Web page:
In many cases (but not all), if a user reports that a Program Error should be considered as "Critical", C2C will accept the user's classification until the issue can be analyzed by a support technician. Even after analysis, C2C is usually reluctant to make decisions that contradict the information provided by the reporting user or users.

Impact Level

The approximate impact of any given Program Error is referred to as its "Impact Level". 


In general, Program Errors with a higher impact level will be considered as more severe than those with a lower impact level.


The available impact levels are described below.


Impact LevelNameSummary
4"Outage"Program Errors that prevent a majority percentage of all users, or all users of a "User Type" to completely lose service.
3"Partial Outage"Program Errors that prevent a minority subset of all users to completely lose service.
2"Unknown Impact"When the impact of a Program Error cannot be approximated, this impact level is used as the default.
1"Performance Degradation"Program Errors that cause the Product to run slowly for one or more users.

Affected User Type

When classifying Program Errors, C2C considers Program errors that affect lower-level users to be more severe than those that affect higher-level users. This is because lower-level users are assumed to be ...


  • ... the least informed about the Product and its usage.
  • ... the least capable of finding creative, technical, solutions and work-arounds.
  • ... the most vulnerable to problems and errors.
  • ... the most numerous.
  • ... the most expensive to support.


Within the context of Program Error classification, the following "User Types" (a.k.a "User Levels") are considered:


Level User Type Summary
1"End Users"Users with zero-to-minimal administrative privileges.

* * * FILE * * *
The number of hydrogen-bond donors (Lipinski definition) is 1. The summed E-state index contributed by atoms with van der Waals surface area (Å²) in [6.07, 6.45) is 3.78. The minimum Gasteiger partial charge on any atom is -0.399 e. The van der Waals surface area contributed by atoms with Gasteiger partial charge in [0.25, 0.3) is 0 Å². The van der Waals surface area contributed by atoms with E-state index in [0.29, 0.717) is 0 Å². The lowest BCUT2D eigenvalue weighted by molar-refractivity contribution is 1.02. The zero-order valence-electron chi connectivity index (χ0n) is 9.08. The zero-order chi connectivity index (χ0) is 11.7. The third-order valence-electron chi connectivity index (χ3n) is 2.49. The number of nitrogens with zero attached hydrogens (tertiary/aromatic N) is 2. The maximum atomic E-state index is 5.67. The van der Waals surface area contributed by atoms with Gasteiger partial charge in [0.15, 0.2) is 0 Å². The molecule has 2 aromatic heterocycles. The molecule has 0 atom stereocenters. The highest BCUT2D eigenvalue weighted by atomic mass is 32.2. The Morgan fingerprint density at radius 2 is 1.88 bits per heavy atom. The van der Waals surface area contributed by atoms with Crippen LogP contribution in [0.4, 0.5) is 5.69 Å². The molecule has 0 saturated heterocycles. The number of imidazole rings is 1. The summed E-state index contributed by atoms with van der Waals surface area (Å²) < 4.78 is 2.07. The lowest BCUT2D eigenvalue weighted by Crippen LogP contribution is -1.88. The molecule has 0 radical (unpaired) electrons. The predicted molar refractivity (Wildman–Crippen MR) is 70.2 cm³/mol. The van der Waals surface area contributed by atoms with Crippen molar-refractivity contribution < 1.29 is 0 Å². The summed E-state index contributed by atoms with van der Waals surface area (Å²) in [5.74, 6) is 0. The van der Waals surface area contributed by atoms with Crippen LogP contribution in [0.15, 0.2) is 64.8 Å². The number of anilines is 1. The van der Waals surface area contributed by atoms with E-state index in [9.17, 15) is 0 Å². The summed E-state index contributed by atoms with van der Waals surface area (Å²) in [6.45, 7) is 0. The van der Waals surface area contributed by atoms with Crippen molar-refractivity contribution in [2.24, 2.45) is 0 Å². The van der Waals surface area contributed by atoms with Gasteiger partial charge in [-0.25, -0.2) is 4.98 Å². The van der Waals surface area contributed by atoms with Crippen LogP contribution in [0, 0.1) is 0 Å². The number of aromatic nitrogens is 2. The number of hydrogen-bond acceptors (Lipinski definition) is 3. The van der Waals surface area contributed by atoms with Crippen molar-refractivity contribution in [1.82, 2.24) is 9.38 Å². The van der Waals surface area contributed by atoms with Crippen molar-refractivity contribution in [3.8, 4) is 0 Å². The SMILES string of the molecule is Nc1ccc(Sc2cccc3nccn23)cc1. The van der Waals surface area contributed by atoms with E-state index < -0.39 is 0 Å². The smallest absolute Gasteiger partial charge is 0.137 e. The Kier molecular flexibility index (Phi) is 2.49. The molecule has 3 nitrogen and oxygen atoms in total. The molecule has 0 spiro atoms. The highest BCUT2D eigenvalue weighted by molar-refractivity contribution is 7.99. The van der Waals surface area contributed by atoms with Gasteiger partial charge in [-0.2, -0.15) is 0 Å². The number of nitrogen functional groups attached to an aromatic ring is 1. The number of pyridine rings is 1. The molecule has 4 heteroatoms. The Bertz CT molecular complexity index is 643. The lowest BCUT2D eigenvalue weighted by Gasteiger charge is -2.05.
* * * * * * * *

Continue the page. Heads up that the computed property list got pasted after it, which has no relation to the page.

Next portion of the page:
2"Privileged Users"Users with some administrative privileges but who are not directly employed by one of C2C's customers.
3"Administrators"Users employed, or contracted, directly, by one of C2C's customers.
4"Developers"Users employed, or contracted, by C2C.

Component Level

The severity of an issue may also depend on the affected component and its domain ("location" or "layer") within the system or source code.


In general, the more prolific that a component is, the lower its level and the higher severity its respective Program Errors are considered to be. This is because more prolific (lower level) components are ...


  • ... more mature and thought to be more stable.
  • ... more likely to cause broad, cascading, issues throughout the software.
  • ... more difficult to diagnose and repair.


Within the context of Program Error classification, the following "Component Levels" are considered:


Level Name Summary
1"Third Party"Low-level software or infrastructure components that were developed by a third party.
2"Low Level"Proprietary components that are generic and highly prolific.
3"Mid Level"Proprietary components that are moderately generic and prolific.
4"High Level"Proprietary components that are used within a very narrow context and for a limited number of purposes.
5"Supporting"Components that exist in support of the software but exist outside of the primary code base.